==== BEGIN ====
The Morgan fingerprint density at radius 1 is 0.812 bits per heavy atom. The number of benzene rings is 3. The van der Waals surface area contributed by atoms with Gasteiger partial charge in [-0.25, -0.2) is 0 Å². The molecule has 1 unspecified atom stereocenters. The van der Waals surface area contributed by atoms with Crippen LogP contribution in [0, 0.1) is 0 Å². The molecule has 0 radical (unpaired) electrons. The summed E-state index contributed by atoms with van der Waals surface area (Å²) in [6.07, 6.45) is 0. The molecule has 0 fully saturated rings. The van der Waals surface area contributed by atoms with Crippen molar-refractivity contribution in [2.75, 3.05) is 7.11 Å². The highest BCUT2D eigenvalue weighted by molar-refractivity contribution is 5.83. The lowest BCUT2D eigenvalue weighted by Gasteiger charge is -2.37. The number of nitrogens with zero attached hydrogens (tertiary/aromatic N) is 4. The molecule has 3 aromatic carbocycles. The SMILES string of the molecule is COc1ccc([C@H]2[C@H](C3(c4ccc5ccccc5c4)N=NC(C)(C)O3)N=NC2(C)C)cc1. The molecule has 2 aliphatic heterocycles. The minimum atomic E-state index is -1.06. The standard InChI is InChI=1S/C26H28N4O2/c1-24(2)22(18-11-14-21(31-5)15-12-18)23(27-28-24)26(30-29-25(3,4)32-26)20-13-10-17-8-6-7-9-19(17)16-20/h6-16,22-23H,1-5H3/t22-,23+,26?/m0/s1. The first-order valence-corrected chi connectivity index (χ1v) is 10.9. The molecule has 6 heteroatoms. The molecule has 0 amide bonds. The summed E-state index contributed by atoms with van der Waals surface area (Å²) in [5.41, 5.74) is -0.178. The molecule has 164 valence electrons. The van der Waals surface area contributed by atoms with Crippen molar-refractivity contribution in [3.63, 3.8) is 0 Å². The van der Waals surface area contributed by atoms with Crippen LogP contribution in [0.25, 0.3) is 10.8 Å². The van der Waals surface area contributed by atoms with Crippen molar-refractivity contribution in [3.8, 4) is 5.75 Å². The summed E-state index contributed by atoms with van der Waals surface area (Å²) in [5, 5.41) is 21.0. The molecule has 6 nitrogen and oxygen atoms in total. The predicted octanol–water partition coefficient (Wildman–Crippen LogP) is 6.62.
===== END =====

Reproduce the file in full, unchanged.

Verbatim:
The Morgan fingerprint density at radius 1 is 0.812 bits per heavy atom. The number of benzene rings is 3. The van der Waals surface area contributed by atoms with Gasteiger partial charge in [-0.25, -0.2) is 0 Å². The molecule has 1 unspecified atom stereocenters. The van der Waals surface area contributed by atoms with Crippen LogP contribution in [0, 0.1) is 0 Å². The molecule has 0 radical (unpaired) electrons. The summed E-state index contributed by atoms with van der Waals surface area (Å²) in [6.07, 6.45) is 0. The molecule has 0 fully saturated rings. The van der Waals surface area contributed by atoms with Crippen molar-refractivity contribution in [2.75, 3.05) is 7.11 Å². The highest BCUT2D eigenvalue weighted by molar-refractivity contribution is 5.83. The lowest BCUT2D eigenvalue weighted by Gasteiger charge is -2.37. The number of nitrogens with zero attached hydrogens (tertiary/aromatic N) is 4. The molecule has 3 aromatic carbocycles. The SMILES string of the molecule is COc1ccc([C@H]2[C@H](C3(c4ccc5ccccc5c4)N=NC(C)(C)O3)N=NC2(C)C)cc1. The molecule has 2 aliphatic heterocycles. The minimum atomic E-state index is -1.06. The standard InChI is InChI=1S/C26H28N4O2/c1-24(2)22(18-11-14-21(31-5)15-12-18)23(27-28-24)26(30-29-25(3,4)32-26)20-13-10-17-8-6-7-9-19(17)16-20/h6-16,22-23H,1-5H3/t22-,23+,26?/m0/s1. The first-order valence-corrected chi connectivity index (χ1v) is 10.9. The molecule has 6 heteroatoms. The molecule has 0 amide bonds. The summed E-state index contributed by atoms with van der Waals surface area (Å²) in [5.41, 5.74) is -0.178. The molecule has 164 valence electrons. The van der Waals surface area contributed by atoms with Crippen molar-refractivity contribution in [3.63, 3.8) is 0 Å². The van der Waals surface area contributed by atoms with Crippen LogP contribution in [0.25, 0.3) is 10.8 Å². The van der Waals surface area contributed by atoms with Crippen molar-refractivity contribution in [3.8, 4) is 5.75 Å². The summed E-state index contributed by atoms with van der Waals surface area (Å²) in [5, 5.41) is 21.0. The molecule has 6 nitrogen and oxygen atoms in total. The predicted octanol–water partition coefficient (Wildman–Crippen LogP) is 6.62.